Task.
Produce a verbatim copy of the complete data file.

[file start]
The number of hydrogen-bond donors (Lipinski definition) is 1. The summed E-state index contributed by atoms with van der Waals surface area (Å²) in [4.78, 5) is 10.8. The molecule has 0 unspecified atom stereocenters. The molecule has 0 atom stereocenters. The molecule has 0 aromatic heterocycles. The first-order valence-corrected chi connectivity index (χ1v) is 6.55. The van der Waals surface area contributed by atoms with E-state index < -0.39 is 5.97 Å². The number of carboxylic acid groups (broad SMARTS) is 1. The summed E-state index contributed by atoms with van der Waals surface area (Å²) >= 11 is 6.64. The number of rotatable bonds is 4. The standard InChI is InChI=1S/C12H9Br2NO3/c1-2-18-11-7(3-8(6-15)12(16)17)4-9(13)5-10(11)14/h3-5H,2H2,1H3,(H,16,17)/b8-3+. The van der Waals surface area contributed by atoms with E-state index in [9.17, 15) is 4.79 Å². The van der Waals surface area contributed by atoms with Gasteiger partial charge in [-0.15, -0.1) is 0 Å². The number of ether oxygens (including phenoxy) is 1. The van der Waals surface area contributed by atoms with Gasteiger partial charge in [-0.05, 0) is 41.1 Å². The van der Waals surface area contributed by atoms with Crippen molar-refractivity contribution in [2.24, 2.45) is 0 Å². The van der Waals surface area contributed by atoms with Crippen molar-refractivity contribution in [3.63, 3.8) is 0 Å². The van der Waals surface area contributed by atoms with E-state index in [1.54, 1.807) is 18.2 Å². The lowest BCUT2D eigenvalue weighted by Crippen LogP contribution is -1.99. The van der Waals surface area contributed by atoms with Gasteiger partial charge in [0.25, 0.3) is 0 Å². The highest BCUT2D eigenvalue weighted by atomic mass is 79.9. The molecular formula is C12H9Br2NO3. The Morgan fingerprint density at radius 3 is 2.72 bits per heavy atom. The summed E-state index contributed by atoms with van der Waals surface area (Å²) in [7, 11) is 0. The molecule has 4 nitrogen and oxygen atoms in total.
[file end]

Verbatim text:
The number of hydrogen-bond donors (Lipinski definition) is 1. The summed E-state index contributed by atoms with van der Waals surface area (Å²) in [4.78, 5) is 10.8. The molecule has 0 unspecified atom stereocenters. The molecule has 0 atom stereocenters. The molecule has 0 aromatic heterocycles. The first-order valence-corrected chi connectivity index (χ1v) is 6.55. The van der Waals surface area contributed by atoms with E-state index < -0.39 is 5.97 Å². The number of carboxylic acid groups (broad SMARTS) is 1. The summed E-state index contributed by atoms with van der Waals surface area (Å²) >= 11 is 6.64. The number of rotatable bonds is 4. The standard InChI is InChI=1S/C12H9Br2NO3/c1-2-18-11-7(3-8(6-15)12(16)17)4-9(13)5-10(11)14/h3-5H,2H2,1H3,(H,16,17)/b8-3+. The van der Waals surface area contributed by atoms with E-state index in [9.17, 15) is 4.79 Å². The van der Waals surface area contributed by atoms with Gasteiger partial charge in [-0.15, -0.1) is 0 Å². The number of ether oxygens (including phenoxy) is 1. The van der Waals surface area contributed by atoms with Gasteiger partial charge in [-0.05, 0) is 41.1 Å². The van der Waals surface area contributed by atoms with Crippen molar-refractivity contribution in [2.24, 2.45) is 0 Å². The van der Waals surface area contributed by atoms with Crippen molar-refractivity contribution in [3.63, 3.8) is 0 Å². The van der Waals surface area contributed by atoms with E-state index in [1.54, 1.807) is 18.2 Å². The lowest BCUT2D eigenvalue weighted by Crippen LogP contribution is -1.99. The van der Waals surface area contributed by atoms with Gasteiger partial charge in [0.25, 0.3) is 0 Å². The highest BCUT2D eigenvalue weighted by atomic mass is 79.9. The molecular formula is C12H9Br2NO3. The Morgan fingerprint density at radius 3 is 2.72 bits per heavy atom. The summed E-state index contributed by atoms with van der Waals surface area (Å²) in [7, 11) is 0. The molecule has 4 nitrogen and oxygen atoms in total.